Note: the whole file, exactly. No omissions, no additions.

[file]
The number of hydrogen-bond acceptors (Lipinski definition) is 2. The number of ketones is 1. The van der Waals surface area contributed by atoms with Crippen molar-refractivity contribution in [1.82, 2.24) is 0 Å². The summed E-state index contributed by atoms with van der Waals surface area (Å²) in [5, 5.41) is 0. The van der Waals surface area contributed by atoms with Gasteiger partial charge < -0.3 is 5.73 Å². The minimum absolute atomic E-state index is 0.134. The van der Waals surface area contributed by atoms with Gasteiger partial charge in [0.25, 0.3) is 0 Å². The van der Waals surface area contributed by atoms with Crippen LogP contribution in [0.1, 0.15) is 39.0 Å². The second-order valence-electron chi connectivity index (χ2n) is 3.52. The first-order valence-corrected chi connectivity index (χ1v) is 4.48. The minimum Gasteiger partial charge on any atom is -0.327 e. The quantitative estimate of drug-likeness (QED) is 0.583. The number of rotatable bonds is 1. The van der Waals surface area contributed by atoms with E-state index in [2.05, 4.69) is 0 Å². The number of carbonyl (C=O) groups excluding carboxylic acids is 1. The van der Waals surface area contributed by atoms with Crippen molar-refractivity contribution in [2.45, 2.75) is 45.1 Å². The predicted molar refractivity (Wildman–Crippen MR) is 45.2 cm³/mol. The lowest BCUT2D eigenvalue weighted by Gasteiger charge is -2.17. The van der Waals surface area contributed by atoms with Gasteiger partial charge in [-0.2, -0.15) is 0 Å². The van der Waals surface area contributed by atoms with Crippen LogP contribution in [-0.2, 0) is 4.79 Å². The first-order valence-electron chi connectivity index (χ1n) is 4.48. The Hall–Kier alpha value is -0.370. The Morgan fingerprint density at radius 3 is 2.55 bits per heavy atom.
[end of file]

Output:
The number of hydrogen-bond acceptors (Lipinski definition) is 2. The number of ketones is 1. The van der Waals surface area contributed by atoms with Crippen molar-refractivity contribution in [1.82, 2.24) is 0 Å². The summed E-state index contributed by atoms with van der Waals surface area (Å²) in [5, 5.41) is 0. The van der Waals surface area contributed by atoms with Gasteiger partial charge < -0.3 is 5.73 Å². The minimum absolute atomic E-state index is 0.134. The van der Waals surface area contributed by atoms with Gasteiger partial charge in [0.25, 0.3) is 0 Å². The van der Waals surface area contributed by atoms with Crippen LogP contribution in [0.1, 0.15) is 39.0 Å². The second-order valence-electron chi connectivity index (χ2n) is 3.52. The first-order valence-corrected chi connectivity index (χ1v) is 4.48. The minimum Gasteiger partial charge on any atom is -0.327 e. The quantitative estimate of drug-likeness (QED) is 0.583. The number of rotatable bonds is 1. The van der Waals surface area contributed by atoms with E-state index in [2.05, 4.69) is 0 Å². The number of carbonyl (C=O) groups excluding carboxylic acids is 1. The van der Waals surface area contributed by atoms with Crippen molar-refractivity contribution in [2.45, 2.75) is 45.1 Å². The predicted molar refractivity (Wildman–Crippen MR) is 45.2 cm³/mol. The lowest BCUT2D eigenvalue weighted by Gasteiger charge is -2.17. The van der Waals surface area contributed by atoms with Gasteiger partial charge in [-0.2, -0.15) is 0 Å². The van der Waals surface area contributed by atoms with Crippen LogP contribution in [-0.2, 0) is 4.79 Å². The first-order valence-electron chi connectivity index (χ1n) is 4.48. The Hall–Kier alpha value is -0.370. The Morgan fingerprint density at radius 3 is 2.55 bits per heavy atom.